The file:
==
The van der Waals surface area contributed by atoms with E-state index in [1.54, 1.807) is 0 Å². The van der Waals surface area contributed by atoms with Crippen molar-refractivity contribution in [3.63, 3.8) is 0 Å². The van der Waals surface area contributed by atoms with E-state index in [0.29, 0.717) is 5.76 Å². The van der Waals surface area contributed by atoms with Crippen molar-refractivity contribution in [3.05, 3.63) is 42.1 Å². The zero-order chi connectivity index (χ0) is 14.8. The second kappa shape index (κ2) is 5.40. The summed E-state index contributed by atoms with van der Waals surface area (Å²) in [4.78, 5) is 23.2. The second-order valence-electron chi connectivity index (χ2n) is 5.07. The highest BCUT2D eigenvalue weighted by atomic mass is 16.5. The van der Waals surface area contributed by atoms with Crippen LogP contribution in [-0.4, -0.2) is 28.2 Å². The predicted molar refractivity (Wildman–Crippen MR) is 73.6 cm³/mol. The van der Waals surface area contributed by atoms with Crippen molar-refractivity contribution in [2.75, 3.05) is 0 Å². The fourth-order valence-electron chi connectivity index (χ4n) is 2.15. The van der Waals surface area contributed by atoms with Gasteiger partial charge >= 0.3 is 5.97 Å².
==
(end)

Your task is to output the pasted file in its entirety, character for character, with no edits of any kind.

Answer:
The van der Waals surface area contributed by atoms with E-state index in [1.54, 1.807) is 0 Å². The van der Waals surface area contributed by atoms with Crippen molar-refractivity contribution in [3.63, 3.8) is 0 Å². The van der Waals surface area contributed by atoms with E-state index in [0.29, 0.717) is 5.76 Å². The van der Waals surface area contributed by atoms with Crippen molar-refractivity contribution in [3.05, 3.63) is 42.1 Å². The zero-order chi connectivity index (χ0) is 14.8. The second kappa shape index (κ2) is 5.40. The summed E-state index contributed by atoms with van der Waals surface area (Å²) in [4.78, 5) is 23.2. The second-order valence-electron chi connectivity index (χ2n) is 5.07. The highest BCUT2D eigenvalue weighted by atomic mass is 16.5. The van der Waals surface area contributed by atoms with Crippen LogP contribution in [-0.4, -0.2) is 28.2 Å². The predicted molar refractivity (Wildman–Crippen MR) is 73.6 cm³/mol. The van der Waals surface area contributed by atoms with Crippen molar-refractivity contribution in [2.75, 3.05) is 0 Å². The fourth-order valence-electron chi connectivity index (χ4n) is 2.15. The van der Waals surface area contributed by atoms with Gasteiger partial charge >= 0.3 is 5.97 Å².